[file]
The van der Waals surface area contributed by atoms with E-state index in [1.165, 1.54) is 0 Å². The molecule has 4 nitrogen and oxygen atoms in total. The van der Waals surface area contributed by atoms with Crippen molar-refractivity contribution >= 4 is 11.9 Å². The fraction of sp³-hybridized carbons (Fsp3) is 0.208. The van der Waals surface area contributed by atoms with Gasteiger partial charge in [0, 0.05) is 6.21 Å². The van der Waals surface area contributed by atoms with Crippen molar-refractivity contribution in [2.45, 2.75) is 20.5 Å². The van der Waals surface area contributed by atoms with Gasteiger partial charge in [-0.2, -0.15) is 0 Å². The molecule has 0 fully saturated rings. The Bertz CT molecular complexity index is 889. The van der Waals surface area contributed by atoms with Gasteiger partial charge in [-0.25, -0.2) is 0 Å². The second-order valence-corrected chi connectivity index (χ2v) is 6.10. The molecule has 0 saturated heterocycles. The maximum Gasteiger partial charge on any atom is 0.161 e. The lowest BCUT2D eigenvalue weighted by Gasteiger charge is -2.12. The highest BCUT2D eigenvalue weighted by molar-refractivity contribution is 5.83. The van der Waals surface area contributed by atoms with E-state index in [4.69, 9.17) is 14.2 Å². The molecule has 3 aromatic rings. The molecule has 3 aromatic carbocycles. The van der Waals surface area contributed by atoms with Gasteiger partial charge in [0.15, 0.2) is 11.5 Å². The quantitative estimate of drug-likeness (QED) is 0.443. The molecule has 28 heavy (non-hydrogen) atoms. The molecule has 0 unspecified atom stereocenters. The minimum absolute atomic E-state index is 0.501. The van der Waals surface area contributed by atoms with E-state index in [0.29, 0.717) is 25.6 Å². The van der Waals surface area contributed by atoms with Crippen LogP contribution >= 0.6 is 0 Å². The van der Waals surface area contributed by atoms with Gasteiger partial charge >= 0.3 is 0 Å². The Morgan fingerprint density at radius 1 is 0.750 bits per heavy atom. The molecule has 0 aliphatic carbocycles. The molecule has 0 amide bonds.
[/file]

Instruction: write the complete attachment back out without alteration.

The van der Waals surface area contributed by atoms with E-state index in [1.165, 1.54) is 0 Å². The molecule has 4 nitrogen and oxygen atoms in total. The van der Waals surface area contributed by atoms with Crippen molar-refractivity contribution >= 4 is 11.9 Å². The fraction of sp³-hybridized carbons (Fsp3) is 0.208. The van der Waals surface area contributed by atoms with Gasteiger partial charge in [0, 0.05) is 6.21 Å². The van der Waals surface area contributed by atoms with Crippen molar-refractivity contribution in [2.45, 2.75) is 20.5 Å². The van der Waals surface area contributed by atoms with Gasteiger partial charge in [-0.2, -0.15) is 0 Å². The molecule has 0 fully saturated rings. The Bertz CT molecular complexity index is 889. The van der Waals surface area contributed by atoms with Gasteiger partial charge in [-0.25, -0.2) is 0 Å². The second-order valence-corrected chi connectivity index (χ2v) is 6.10. The molecule has 0 saturated heterocycles. The maximum Gasteiger partial charge on any atom is 0.161 e. The lowest BCUT2D eigenvalue weighted by Gasteiger charge is -2.12. The highest BCUT2D eigenvalue weighted by molar-refractivity contribution is 5.83. The van der Waals surface area contributed by atoms with E-state index in [4.69, 9.17) is 14.2 Å². The molecule has 3 aromatic rings. The molecule has 3 aromatic carbocycles. The van der Waals surface area contributed by atoms with Gasteiger partial charge in [0.15, 0.2) is 11.5 Å². The quantitative estimate of drug-likeness (QED) is 0.443. The molecule has 28 heavy (non-hydrogen) atoms. The molecule has 0 unspecified atom stereocenters. The minimum absolute atomic E-state index is 0.501. The van der Waals surface area contributed by atoms with E-state index in [0.29, 0.717) is 25.6 Å². The van der Waals surface area contributed by atoms with Crippen LogP contribution >= 0.6 is 0 Å². The van der Waals surface area contributed by atoms with Gasteiger partial charge >= 0.3 is 0 Å². The Morgan fingerprint density at radius 1 is 0.750 bits per heavy atom. The molecule has 0 aliphatic carbocycles. The molecule has 0 amide bonds.